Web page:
Tuesday, Feb. 01, 2005 - 8:33 p.m.
The young boy opens the door of his mother's wardrobe, and looks into the full length mirror. He examines his reflection, and then does what each one of us has done before - he turns away quickly, looking for some delay in his reflection. Of course, the reflection turned away just as fast and he could not detect any violation of reality. The young boy learned two things that day: he is not superior to his reflection, and that he cannot move faster than light.
She finally decides, and takes the bottle of pills out from the cabinet behind the bathroom mirror. As she swings the mirror shut, she is confronted by the sudden arrival of her own face. She empties the bottle into her hand and tilts her head back to the swallow the pills. From the corner of her eye, it looks as if her reflection is fractionally faster. She will remember things this way, if only to delegate the responsibility for her own suicide to the other girl inside the mirror.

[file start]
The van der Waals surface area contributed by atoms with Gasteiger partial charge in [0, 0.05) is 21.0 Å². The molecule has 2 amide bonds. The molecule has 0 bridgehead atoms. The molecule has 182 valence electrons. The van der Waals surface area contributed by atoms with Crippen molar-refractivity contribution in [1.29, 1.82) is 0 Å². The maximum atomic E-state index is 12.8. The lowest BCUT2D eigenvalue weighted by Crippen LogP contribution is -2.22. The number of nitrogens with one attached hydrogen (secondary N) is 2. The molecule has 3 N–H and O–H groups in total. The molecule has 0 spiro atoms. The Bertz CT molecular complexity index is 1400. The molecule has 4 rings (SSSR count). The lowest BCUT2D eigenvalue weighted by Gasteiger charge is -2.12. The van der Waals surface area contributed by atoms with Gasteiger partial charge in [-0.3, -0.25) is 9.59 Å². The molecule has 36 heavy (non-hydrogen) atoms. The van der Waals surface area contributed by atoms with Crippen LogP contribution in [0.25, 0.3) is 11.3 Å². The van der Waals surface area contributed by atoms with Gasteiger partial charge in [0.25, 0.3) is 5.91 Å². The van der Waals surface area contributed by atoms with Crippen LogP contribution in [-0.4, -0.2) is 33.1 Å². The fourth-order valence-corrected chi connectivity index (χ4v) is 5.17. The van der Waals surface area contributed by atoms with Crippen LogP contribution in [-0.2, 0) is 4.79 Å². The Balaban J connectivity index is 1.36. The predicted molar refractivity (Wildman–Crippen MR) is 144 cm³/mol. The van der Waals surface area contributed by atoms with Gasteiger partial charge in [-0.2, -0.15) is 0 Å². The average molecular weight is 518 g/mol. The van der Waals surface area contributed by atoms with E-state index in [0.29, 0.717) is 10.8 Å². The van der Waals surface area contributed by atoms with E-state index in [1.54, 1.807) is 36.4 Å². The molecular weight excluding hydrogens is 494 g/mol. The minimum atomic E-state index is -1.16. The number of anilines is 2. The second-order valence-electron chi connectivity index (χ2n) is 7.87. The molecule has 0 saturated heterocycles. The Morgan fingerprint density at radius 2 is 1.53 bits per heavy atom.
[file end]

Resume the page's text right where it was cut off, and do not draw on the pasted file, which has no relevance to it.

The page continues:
The door to the fitting room closes and the old lady is dizzy for a moment - the mirrored door and wall have reflected each other to infinity. The old lady looks into the wall mirror, at each iteration of reflected light, and remembers the ray diagrams that she had to draw in secondary school depicting this exact scenario. The infinite number of reflections move with her as she undresses, and she thinks of each image existing as another iteration of herself, in one of the infinite fitting rooms in the universe. They lead and have led so many possible lives - one version of her lived without grandchildren, another married a different man. But then she remembers that in the ray diagrams, the reflected images are virtual and constructed with the dotted lines of false light, of what the eye imagines. She sighs, and after trying on the blouse, leaves the fitting room in a state of slight disappointment. She had been unable to escape, even from the small confines of the fitting room's walls.
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